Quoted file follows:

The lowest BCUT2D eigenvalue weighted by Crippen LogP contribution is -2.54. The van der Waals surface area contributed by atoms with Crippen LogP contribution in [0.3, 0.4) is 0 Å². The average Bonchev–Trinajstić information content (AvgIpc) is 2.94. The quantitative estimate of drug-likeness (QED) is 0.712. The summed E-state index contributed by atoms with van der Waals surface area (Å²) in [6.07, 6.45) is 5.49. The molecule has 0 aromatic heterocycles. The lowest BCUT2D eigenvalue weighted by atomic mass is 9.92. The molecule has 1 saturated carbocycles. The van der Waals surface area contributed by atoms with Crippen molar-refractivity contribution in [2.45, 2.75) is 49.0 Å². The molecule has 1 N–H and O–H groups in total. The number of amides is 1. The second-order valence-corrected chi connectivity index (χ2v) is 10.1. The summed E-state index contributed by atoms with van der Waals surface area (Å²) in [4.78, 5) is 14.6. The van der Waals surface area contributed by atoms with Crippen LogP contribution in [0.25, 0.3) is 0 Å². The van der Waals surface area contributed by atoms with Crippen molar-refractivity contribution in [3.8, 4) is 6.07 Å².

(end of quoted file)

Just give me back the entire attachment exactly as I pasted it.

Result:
The lowest BCUT2D eigenvalue weighted by Crippen LogP contribution is -2.54. The van der Waals surface area contributed by atoms with Crippen LogP contribution in [0.3, 0.4) is 0 Å². The average Bonchev–Trinajstić information content (AvgIpc) is 2.94. The quantitative estimate of drug-likeness (QED) is 0.712. The summed E-state index contributed by atoms with van der Waals surface area (Å²) in [6.07, 6.45) is 5.49. The molecule has 0 aromatic heterocycles. The lowest BCUT2D eigenvalue weighted by atomic mass is 9.92. The molecule has 1 saturated carbocycles. The van der Waals surface area contributed by atoms with Crippen molar-refractivity contribution in [2.45, 2.75) is 49.0 Å². The molecule has 1 N–H and O–H groups in total. The number of amides is 1. The second-order valence-corrected chi connectivity index (χ2v) is 10.1. The summed E-state index contributed by atoms with van der Waals surface area (Å²) in [4.78, 5) is 14.6. The van der Waals surface area contributed by atoms with Crippen LogP contribution in [0.25, 0.3) is 0 Å². The van der Waals surface area contributed by atoms with Crippen molar-refractivity contribution in [3.8, 4) is 6.07 Å².